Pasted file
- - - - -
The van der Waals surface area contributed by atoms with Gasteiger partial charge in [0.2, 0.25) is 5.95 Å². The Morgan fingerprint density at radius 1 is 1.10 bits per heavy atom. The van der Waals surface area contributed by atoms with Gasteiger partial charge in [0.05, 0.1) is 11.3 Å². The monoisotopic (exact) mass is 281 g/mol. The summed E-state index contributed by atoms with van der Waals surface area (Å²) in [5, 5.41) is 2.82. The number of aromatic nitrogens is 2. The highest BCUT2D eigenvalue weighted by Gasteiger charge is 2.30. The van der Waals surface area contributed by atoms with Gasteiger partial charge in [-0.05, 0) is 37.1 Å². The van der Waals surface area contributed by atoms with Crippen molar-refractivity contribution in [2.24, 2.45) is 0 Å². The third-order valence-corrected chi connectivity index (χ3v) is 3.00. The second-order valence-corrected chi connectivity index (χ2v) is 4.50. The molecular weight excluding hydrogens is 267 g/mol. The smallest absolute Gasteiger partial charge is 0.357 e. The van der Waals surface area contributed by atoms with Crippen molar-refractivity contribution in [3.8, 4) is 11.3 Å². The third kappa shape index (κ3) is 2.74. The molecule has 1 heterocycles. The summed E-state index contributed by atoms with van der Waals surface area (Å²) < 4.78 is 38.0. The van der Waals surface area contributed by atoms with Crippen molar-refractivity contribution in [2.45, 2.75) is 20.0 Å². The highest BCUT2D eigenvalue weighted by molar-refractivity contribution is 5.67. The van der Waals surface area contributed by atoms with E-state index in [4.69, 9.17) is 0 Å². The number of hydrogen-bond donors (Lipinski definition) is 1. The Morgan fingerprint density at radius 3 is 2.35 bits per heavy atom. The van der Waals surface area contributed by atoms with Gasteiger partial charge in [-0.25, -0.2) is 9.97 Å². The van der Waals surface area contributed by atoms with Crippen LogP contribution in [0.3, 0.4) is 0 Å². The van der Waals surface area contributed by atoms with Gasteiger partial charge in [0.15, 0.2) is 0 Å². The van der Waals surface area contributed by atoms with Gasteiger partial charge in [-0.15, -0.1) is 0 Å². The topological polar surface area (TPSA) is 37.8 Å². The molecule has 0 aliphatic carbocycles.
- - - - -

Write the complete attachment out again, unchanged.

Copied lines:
The van der Waals surface area contributed by atoms with Gasteiger partial charge in [0.2, 0.25) is 5.95 Å². The Morgan fingerprint density at radius 1 is 1.10 bits per heavy atom. The van der Waals surface area contributed by atoms with Gasteiger partial charge in [0.05, 0.1) is 11.3 Å². The monoisotopic (exact) mass is 281 g/mol. The summed E-state index contributed by atoms with van der Waals surface area (Å²) in [5, 5.41) is 2.82. The number of aromatic nitrogens is 2. The highest BCUT2D eigenvalue weighted by Gasteiger charge is 2.30. The van der Waals surface area contributed by atoms with Gasteiger partial charge in [-0.05, 0) is 37.1 Å². The van der Waals surface area contributed by atoms with Crippen molar-refractivity contribution in [2.24, 2.45) is 0 Å². The third-order valence-corrected chi connectivity index (χ3v) is 3.00. The second-order valence-corrected chi connectivity index (χ2v) is 4.50. The molecular weight excluding hydrogens is 267 g/mol. The smallest absolute Gasteiger partial charge is 0.357 e. The van der Waals surface area contributed by atoms with Crippen molar-refractivity contribution in [3.8, 4) is 11.3 Å². The third kappa shape index (κ3) is 2.74. The molecule has 1 heterocycles. The summed E-state index contributed by atoms with van der Waals surface area (Å²) < 4.78 is 38.0. The van der Waals surface area contributed by atoms with Crippen molar-refractivity contribution in [2.45, 2.75) is 20.0 Å². The highest BCUT2D eigenvalue weighted by molar-refractivity contribution is 5.67. The van der Waals surface area contributed by atoms with E-state index in [4.69, 9.17) is 0 Å². The number of hydrogen-bond donors (Lipinski definition) is 1. The Morgan fingerprint density at radius 3 is 2.35 bits per heavy atom. The van der Waals surface area contributed by atoms with Gasteiger partial charge in [-0.25, -0.2) is 9.97 Å². The van der Waals surface area contributed by atoms with Crippen LogP contribution in [0.3, 0.4) is 0 Å². The van der Waals surface area contributed by atoms with Gasteiger partial charge in [0.15, 0.2) is 0 Å². The van der Waals surface area contributed by atoms with Gasteiger partial charge in [-0.15, -0.1) is 0 Å². The topological polar surface area (TPSA) is 37.8 Å². The molecule has 0 aliphatic carbocycles.